As conversations around the globe on issues surrounding race and diversity continue to evolve, a few Pennsylvania College of Optometry (PCO) at Salus University alumni are also leading a dialogue, asking for 13 percent of Black representation in the optometry community.
Black EyeCare Perspective, established by PCO/Salus alum Darryl Glover, OD ’11, in partnership with optometrist Dr. Adam Ramsey, has worked toward the goal of 13 percent representation since its founding in 2019. To address the eyecare needs of Black Americans in an increasingly diverse society, Dr. Glover teamed up with fellow PCO/Salus alumni Jacobi Cleaver, OD ‘11, and Essence Johnson, OD ‘10, to create Impact HBCU. Formed under the Black EyeCare Perspective organization to support its 13 percent goal, the initiative links optometry school recruitment and admissions to students enrolled at historically Black colleges and universities (HBCUs).
First, we will feature Dr. Glover in this three-part series, highlighting a few of the thought leaders behind Impact HBCU, their work and the importance of the group’s underlying mission.
Dr. Darryl Glover
Dr. Glover credits his mother’s advice to get a routine eye exam back when he was in college as his inspiration to pursue an optometry degree, a memory he might consider somewhat bittersweet.
“When you really look at that, it's very sad it took me until college to get an eye exam,” he said.
But it was still early enough to help inspire the activist he would become, working throughout much of his optometry career to combat health disparities that plague Black communities and others worldwide.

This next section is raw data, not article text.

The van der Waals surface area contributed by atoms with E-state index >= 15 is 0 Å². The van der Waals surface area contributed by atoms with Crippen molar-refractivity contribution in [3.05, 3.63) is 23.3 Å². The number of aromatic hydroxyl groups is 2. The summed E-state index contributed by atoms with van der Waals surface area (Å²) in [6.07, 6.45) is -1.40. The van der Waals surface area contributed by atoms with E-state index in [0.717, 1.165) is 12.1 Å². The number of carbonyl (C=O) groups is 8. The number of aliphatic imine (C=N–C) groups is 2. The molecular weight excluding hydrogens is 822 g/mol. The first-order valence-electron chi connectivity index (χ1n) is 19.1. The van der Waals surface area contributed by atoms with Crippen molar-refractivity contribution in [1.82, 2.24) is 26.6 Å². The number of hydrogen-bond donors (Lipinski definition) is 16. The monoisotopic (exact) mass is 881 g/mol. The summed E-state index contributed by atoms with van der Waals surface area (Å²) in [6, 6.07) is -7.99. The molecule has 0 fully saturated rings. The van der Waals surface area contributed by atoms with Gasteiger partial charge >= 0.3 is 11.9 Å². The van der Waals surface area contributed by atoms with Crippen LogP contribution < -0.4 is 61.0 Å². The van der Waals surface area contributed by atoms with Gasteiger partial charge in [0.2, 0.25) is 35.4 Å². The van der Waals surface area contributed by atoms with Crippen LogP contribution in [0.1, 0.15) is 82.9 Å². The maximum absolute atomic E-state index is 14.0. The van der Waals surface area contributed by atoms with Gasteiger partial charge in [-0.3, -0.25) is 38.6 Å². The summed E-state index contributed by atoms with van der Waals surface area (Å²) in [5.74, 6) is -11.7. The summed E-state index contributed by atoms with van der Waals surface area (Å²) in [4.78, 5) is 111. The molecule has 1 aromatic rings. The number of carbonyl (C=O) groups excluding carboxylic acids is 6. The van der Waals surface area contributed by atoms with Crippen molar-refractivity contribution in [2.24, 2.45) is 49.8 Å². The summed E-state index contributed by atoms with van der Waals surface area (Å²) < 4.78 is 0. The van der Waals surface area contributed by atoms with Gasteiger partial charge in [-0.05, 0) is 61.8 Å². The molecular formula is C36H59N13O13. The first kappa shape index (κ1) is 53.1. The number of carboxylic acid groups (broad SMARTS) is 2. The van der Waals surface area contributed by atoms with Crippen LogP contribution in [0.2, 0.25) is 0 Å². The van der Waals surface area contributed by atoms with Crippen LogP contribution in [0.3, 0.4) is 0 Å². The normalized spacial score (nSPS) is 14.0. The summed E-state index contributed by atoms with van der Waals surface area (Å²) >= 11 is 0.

Today, through Impact HBCU, a Black EyeCare Perspective initiative, Dr. Glover works with students enrolled at HBCUs interested in optometry. It’s an effort to create a pipeline of Black students applying to optometry school.
“It's an awareness issue more than anything. A lot of times you hear optometry students say they had their eyes examined at an early age,” Dr. Glover said. “So that awareness factor is with them from a young age.”
Currently, only 1.8 percent of practicing optometrists are African American according to Black Eyecare Perspective.
Furthermore, in 2016, research reported by the Association for Schools and Colleges of Optometry (ASCO) exposed the vast underrepresentation of only 2.7 percent of optometry school students identifying as Black or African American. Compare that to data from the Census Bureau showing Black Americans comprise 13.4 percent of the U.S. population and the disproportion is clear.
For Dr. Glover and his peers leading Impact HBCU, however, the solution is even clearer.
“Make more Black doctors, then there will be more Black patients who seek Black doctors, and more Black doctors in the community to create awareness about the importance of having your eyes examined,” he said.
Impact HBCU introduces interested students through a free pre-optometry program similar to an early exposure learning experience, which currently meets virtually on the 13th of each month. Meetings focus on cultivating the skills needed to apply to optometry school such as resume writing and interviewing as well as feature special guests from human resource departments in the eyecare industry. Discussions can range from topics covering mental toughness to how to endure the duration of the Optometry Admission Test (OAT).
Above and beyond preparedness, though, Dr. Glover also points out that the network aims to meet the needs of Black students pursuing the healthcare profession through inclusion, something he considers most important and often overlooked.
“The big piece that people always miss is the inclusive piece,” Dr. Glover said. “Students are surrounded by 40-50 other people who look like them, going through the same struggle. And, that really helps to create a platform where they can utilize their friends and colleagues for motivation to get into the different programs throughout the U.S.”
For more information, please visit BlackEyeCarePerspective.com.